Suppose you ask this question just after you have paid your monthly fixed operating costs. During the course of a month, you should stay in business because you are earning enough revenues to cover your variable costs. As soon as it is time to pay your monthly fixed cost again, though, you should choose to exit and close down your store. In this case, you would engage in job destruction by firing your sales clerk.
In this simple example, it is easy to see exactly when and why you should exit. A more general rule for when to exit is as follows. You should exit ifdiscounted present value of expected future profits < value of recoverable assets.
To make sense of this rule, we need to look at each part of it in turn.
Expected future profits. Even though your price has decreased this month, it might not stay low forever. Perhaps your customers will decide, after they have tried Walmart, that they prefer your store after all. It would then be foolish to close down your store immediately just because you fail to cover fixed costs in one month. This means you must make a decision in the presence of uncertainty: you don’t know for sure if your customers will come back, and if they do, you don’t know for sure that they will not go away again. As a simple example, suppose you think there is a 75 percent chance that the shift in your demand curve is permanent and a 25 percent chance that it will go back to its original position. Looking ahead and using the tool of expected value, you would calculate your expected profit as follows:
In this case, you still expect to make a small profit every month. Provided you were not too risk-averse, you would keep your store in business. Of course, after some months had gone by, you would probably have better information about whether your customers are truly coming back or not.
Our definition of fixed costs seems very straightforward. Unfortunately, it is not always easy to decide in practice whether a cost is fixed or variable. There are two main reasons for this:
In fact, if we take a very long time horizon and very large ranges of output, there are few costs that are truly fixed.
We use very similar reasoning to think about a firm’s decision to enter a market. When Walmart’s senior management team contemplates opening a new store, they compare the costs of entry against the (discounted present value of the) profit they expect to earn once they enter.
What are some of Walmart’s costs when it wants to open a new store?
You can probably think of many more. We call these Walmart’s entry costsThe one-time fixed costs that a firm must incur when establishing a business..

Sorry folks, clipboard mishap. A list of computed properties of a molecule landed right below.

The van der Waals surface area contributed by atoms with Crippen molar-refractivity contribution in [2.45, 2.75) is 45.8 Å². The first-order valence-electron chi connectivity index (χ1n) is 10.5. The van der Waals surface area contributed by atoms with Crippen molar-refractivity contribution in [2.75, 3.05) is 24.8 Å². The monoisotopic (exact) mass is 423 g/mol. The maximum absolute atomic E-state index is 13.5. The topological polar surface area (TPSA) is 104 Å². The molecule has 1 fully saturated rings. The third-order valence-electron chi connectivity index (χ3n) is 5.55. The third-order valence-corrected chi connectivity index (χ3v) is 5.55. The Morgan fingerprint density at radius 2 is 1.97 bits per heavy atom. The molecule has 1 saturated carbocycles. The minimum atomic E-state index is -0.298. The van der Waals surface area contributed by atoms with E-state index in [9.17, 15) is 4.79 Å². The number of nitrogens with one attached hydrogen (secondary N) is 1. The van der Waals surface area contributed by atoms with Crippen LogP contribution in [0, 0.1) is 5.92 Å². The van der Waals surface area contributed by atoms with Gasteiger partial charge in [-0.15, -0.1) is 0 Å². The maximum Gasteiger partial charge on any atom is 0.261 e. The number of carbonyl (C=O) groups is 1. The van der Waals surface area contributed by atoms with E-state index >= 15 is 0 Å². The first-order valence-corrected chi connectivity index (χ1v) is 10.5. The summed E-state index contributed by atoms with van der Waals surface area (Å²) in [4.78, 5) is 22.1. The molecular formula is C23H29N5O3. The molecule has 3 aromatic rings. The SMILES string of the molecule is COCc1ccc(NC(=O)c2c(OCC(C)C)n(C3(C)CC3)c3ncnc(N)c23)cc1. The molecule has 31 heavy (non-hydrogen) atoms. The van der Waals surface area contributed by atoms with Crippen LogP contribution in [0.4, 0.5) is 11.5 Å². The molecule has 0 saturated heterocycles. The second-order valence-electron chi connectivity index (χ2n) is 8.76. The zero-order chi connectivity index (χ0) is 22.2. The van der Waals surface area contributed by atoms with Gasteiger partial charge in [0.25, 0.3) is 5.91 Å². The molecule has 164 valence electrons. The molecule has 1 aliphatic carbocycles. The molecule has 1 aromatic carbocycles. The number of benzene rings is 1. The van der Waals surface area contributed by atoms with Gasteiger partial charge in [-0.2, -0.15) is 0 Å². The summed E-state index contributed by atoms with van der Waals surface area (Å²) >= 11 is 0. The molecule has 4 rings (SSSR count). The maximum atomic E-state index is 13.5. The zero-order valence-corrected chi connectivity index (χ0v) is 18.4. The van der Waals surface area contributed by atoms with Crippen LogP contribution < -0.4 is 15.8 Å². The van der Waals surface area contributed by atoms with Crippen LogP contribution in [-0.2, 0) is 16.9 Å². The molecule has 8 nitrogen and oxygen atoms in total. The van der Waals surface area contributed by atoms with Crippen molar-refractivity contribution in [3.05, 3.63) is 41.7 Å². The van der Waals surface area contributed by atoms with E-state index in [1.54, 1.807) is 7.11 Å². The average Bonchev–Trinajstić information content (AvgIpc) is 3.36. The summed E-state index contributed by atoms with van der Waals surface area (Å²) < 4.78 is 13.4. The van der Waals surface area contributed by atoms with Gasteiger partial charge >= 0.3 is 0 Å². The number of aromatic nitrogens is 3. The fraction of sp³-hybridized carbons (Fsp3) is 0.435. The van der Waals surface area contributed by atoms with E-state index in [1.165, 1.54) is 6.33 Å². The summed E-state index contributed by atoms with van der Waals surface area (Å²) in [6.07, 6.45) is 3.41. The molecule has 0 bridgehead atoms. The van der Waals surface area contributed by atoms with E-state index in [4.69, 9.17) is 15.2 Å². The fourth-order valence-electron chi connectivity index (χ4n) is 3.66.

Toolkit: Section 17.14 "Costs of Production"
Entry costs are the one-time fixed costs that a firm incurs when establishing a business. The toolkit has more discussion of other kinds of costs.
Such costs of establishing a business can be very substantial. Notice, by the way, that entry costs are for the most part truly fixed costs. Walmart must incur these costs before it can let a single customer inside; these costs are fixed no matter how long the time horizon; these costs are largely independent of Walmart’s scale of operation.
The senior management team must also predict how much profit they expect the store to make. These forecasts are based on the idea that, once the store is opened, the store will set its prices and manage its operations to maximize its profits. Because the team will be uncertain about profits, they will need to use expected value calculations. They will also be counting on a profit flow for years if not decades and will need to use discounted present value calculations. Thus the appropriate decision rule for a firm is to enter ifIn Chapter 14 "Busting Up Monopolies", you will find an example of very similar economic reasoning. There we present a parallel rule for the situation where a firm is deciding whether or not to engage in innovation.discounted present value of expected future profits > entry costs.
A firm is more likely to enter if
Firms that enter markets know that it is possible that they will exit again in the future. Because their profit flow is uncertain, they recognize that there may come a point where they will judge it better to close down their operations. If they close down their operations, they may be able to sell off some of their existing assets. Therefore, when deciding to enter, managers also take into account the extent to which their assets are recoverable. If they are likely to be able to reclaim most of the value of their assets, then entry is more likely to be profitable even if demand turns out to be lower than expected.
Toolkit: Section 17.14 "Costs of Production"
A sunk cost is a cost that, once incurred, cannot be recovered. A recoverable cost is a cost that, once incurred, can be recovered.
Looking back at our list of Walmart’s entry costs, we can see that many of these costs are sunk costs. All the planning and legal fees are completely tied to this store; if they end up not building the store, they cannot get any of the monies back. The building is a sunk cost as well. Other costs are at least partly recoverable. If they decide not to build the store, they can resell the land. If they have equipped the building with shelving and cash registers and then decide not to open the store, they can resell these assets or move them to another Walmart store instead.
Economic reasoning gives clear instructions about sunk costs: they should be irrelevant for any future decision. Whether it was a good or bad idea to build a store, any decisions made going forward should take into account only the future profitability of the store. For example, suppose that Walmart’s entry costs were $100 million, of which $30 million were recoverable. Suppose also that Walmart’s managers estimated the discounted present value of expected profits at $120 million and therefore decided to build the store. However, once it was built, they discover that they have badly overestimated demand. The managers revise their estimate of future profits by half to $60 million. They now regret having built the store; it was a bad investment. But they should still keep the store open because it is earning more than they could obtain by closing the store and selling its assets.
Even though the economic principle is clear, people frequently include sunk costs in their calculations instead of ignoring them. This is such a pervasive problem that it is given the name the sunk cost fallacyThe mistake of including sunk costs in future-looking decisions, even though they should properly be ignored..
Toolkit: Section 17.14 "Costs of Production"
The sunk cost fallacy is the mistake of including sunk costs in future-looking decisions, even though they should properly be ignored.